Thinking and Reasoning 12 (3):329 – 350 (2006)

Abstract
The disjunction effect (Tversky & Shafir, 1992) occurs when decision makers prefer option x (versus y) when knowing that event A occurs and also when knowing that event A does not occur, but they refuse x (or prefer y) when not knowing whether or not A occurs. This form of incoherence violates Savage's (1954) sure-thing principle, one of the basic axioms of the rational theory of decision making. The phenomenon was attributed to a lack of clear reasons for accepting an option (x) when subjects are under uncertainty. Through a pragmatic analysis of the task and a consequent reformulation of it, we show that the effect does not depend on the presence of uncertainty, but on the introduction of non-relevant goals into the text problem, in both the well-known Gamble problem and the Hawaii problem.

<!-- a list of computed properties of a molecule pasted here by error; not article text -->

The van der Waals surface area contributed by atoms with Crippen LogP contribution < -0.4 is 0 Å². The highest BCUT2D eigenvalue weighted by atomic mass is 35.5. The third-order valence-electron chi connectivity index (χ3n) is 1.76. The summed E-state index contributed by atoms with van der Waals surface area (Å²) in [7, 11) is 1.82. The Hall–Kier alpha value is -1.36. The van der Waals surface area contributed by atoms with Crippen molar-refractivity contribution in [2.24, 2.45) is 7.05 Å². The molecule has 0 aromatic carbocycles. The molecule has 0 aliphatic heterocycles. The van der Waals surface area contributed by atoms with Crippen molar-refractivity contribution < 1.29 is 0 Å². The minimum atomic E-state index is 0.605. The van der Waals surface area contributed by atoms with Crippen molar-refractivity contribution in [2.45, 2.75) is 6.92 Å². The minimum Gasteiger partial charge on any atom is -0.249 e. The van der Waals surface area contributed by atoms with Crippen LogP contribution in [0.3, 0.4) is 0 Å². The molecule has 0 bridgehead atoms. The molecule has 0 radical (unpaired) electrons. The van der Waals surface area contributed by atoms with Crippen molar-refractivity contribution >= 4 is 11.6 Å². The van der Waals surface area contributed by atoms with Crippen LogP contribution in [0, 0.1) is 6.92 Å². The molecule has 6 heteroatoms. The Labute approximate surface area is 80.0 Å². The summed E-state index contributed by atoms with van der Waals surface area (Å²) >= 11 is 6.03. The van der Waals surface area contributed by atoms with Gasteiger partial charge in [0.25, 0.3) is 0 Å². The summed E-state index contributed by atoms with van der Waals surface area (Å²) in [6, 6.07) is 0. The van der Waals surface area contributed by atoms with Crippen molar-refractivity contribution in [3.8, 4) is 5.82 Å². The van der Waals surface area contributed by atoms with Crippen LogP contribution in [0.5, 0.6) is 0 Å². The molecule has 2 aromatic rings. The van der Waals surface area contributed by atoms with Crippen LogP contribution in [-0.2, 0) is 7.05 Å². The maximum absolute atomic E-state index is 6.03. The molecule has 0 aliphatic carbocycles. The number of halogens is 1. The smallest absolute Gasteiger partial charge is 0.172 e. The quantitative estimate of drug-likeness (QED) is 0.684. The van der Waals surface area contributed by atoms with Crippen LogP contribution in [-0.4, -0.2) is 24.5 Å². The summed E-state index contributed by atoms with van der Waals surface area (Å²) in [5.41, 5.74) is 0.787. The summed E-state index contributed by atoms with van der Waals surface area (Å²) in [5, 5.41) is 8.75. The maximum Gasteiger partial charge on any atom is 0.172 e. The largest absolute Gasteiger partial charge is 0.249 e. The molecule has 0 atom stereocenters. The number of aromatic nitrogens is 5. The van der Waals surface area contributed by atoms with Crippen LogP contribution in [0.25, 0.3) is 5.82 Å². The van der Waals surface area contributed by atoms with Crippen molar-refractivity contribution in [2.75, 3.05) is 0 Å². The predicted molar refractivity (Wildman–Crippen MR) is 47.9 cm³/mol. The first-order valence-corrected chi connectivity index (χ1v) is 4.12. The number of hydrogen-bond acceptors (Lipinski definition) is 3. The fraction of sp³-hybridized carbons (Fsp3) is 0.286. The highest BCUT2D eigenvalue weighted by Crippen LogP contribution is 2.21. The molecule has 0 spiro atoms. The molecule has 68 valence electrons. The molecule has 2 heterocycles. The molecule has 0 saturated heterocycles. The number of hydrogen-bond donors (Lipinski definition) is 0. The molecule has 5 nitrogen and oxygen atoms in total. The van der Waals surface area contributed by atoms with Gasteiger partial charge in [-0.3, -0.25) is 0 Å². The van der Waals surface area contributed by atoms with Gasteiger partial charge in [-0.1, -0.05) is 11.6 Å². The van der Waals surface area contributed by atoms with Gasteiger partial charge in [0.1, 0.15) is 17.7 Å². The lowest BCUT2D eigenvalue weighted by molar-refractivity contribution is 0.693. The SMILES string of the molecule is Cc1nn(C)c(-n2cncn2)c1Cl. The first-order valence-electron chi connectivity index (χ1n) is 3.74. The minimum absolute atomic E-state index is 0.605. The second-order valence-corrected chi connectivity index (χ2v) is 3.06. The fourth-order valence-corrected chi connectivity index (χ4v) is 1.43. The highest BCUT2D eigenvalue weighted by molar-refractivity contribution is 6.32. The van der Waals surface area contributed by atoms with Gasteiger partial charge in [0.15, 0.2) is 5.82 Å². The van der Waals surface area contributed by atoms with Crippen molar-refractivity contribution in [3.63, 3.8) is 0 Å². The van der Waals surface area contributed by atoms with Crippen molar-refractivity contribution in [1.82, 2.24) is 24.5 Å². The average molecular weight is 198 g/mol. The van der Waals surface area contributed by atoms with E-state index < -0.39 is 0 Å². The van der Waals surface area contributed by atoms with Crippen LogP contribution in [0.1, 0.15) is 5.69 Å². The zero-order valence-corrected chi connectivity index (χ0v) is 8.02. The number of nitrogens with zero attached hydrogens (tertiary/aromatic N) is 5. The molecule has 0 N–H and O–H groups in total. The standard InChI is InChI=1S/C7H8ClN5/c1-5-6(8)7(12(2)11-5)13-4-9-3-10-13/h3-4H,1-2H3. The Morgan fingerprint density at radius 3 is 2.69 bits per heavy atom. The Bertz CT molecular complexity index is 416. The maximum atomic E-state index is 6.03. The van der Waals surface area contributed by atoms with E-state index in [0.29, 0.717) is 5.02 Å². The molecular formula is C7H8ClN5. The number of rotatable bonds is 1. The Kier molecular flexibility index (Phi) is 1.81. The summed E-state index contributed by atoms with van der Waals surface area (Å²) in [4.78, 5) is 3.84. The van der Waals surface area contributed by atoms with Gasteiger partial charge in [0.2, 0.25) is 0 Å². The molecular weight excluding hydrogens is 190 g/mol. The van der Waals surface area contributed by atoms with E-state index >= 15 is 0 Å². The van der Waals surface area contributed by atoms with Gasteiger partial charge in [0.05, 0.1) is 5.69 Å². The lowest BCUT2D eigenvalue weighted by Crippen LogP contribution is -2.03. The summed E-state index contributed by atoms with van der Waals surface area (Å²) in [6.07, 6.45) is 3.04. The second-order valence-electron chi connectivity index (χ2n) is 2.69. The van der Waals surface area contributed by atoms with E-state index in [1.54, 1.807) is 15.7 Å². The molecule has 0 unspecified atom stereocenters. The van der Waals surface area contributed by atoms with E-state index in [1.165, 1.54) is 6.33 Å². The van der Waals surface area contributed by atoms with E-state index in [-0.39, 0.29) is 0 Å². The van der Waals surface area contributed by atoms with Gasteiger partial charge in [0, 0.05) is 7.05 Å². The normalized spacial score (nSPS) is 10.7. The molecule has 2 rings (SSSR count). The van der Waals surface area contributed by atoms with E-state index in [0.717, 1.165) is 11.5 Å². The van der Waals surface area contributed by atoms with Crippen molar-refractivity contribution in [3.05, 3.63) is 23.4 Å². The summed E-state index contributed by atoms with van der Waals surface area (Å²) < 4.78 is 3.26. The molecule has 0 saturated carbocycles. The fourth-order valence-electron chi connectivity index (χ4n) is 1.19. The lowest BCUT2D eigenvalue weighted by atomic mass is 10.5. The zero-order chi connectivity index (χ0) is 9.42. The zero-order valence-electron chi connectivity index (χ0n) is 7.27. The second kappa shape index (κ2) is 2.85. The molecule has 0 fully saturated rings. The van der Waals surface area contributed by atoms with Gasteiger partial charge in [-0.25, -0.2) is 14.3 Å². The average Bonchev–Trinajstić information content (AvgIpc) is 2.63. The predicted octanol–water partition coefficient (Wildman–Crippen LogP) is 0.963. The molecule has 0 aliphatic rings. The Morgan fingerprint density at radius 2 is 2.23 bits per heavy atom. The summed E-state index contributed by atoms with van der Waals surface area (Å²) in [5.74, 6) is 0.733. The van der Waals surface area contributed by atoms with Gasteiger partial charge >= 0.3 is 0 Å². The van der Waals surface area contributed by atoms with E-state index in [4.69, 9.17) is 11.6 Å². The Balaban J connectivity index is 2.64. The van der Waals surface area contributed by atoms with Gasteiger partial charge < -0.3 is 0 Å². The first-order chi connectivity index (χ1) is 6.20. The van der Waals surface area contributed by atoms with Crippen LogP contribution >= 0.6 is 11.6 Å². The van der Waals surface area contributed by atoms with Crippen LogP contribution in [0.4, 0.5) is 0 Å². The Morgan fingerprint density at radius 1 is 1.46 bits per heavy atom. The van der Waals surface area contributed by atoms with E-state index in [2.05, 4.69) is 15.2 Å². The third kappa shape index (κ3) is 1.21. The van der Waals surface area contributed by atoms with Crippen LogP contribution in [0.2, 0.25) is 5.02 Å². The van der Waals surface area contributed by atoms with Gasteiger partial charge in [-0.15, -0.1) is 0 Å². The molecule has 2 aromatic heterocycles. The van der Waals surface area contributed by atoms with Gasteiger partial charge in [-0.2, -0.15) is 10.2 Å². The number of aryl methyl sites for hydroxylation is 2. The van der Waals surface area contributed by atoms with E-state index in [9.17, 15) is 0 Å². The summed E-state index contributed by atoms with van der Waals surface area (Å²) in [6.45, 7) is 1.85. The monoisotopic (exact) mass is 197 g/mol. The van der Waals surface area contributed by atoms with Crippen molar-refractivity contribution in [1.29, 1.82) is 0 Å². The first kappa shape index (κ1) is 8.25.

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DOI 10.1080/13546780500375663
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References found in this work BETA

The Foundations of Statistics.Leonard J. Savage - 1956 - Philosophy of Science 23 (2):166-166.
Intentions in Communication.Philip R. Cohen, Jerry Morgan & Martha E. Pollack - 1992 - Philosophical Quarterly 42 (167):245.

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